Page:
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Crapo secures increase in transit funds for Idaho

Idaho gets nearly 150% increase; cleaner air could result

WASHINGTON, D.C. – During a markup Thursday renewing a six-year authorization for federal transit programs, Idaho Sen. Mike Crapo won an increase in formula transit funding for Idaho of 148 percent over the life of the bill. The changes mean bus programs, vanpools, and other mass transit efforts in Idaho will see an increase from $33.4 million over the past six years of the program to $82.5 million, spread over the next six years.

Working with Sen. Mike Enzi (R-Wyoming) and Tim Johnson (D-South Dakota), Crapo was successful in changing the funding formula determining spending for transit programs in rural states. Today's markup before the Senate Banking Committee on the transit programs is expected to be approved by the full Senate over the next two weeks.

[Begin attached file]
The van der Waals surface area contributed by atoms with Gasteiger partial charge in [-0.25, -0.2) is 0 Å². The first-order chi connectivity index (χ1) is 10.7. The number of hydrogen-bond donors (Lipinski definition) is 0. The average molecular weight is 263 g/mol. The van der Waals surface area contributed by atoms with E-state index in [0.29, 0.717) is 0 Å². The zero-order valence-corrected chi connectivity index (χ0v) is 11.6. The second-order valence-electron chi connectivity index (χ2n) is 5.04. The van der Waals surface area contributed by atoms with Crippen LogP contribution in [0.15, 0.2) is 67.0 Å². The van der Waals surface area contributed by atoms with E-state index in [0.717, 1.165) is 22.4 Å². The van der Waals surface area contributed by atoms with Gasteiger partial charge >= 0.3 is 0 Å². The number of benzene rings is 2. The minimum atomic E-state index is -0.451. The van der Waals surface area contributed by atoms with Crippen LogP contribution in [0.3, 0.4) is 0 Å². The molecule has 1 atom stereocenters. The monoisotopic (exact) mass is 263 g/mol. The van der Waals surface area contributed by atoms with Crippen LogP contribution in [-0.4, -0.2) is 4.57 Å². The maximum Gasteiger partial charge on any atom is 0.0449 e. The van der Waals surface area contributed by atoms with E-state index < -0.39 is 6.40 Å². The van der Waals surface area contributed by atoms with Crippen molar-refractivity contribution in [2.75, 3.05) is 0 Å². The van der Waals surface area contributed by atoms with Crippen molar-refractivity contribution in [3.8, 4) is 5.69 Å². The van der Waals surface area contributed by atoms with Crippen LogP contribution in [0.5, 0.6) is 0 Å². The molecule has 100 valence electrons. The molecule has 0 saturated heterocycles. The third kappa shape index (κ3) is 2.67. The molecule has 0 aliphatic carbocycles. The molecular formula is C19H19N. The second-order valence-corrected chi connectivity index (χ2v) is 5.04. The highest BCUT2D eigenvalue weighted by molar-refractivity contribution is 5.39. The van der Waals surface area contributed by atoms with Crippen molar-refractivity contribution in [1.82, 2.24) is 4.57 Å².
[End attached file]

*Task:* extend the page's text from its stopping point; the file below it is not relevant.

"States like Idaho face special needs for mass transit and are under the gun to improve air quality. Part of the answer is to encourage people to ride mass transit offerings, but rural states like Idaho have never received their fair share of funding for these transit programs," Crapo said.

"By pointing out these inequities, we have been able to rework the rural density formula under the TEA-21 transit bill. These changes will distribute funding more equally and allow for increased traffic connectivity for communities whose basic services and employment centers are long distances from one another, such as Idaho."

Crapo said the Transportation Equity Act known as TEA-21 expired at the end of last September and was extended until the end of this month.

He added the funding formula changes also would benefit seniors, many of whom depend on mass transit.

"Currently, Idaho's rural and urban transit needs are not being met. We need more van pools and other low-cost systems to help citizens in rural areas, and more transit service for senior and disabled citizens to lead fuller and healthier lives. These changes also mean our growing urban areas will benefit from the new funding as well, preemptively addressing pollution and sprawl issues, which are already of concern in Ada and Canyon Counties."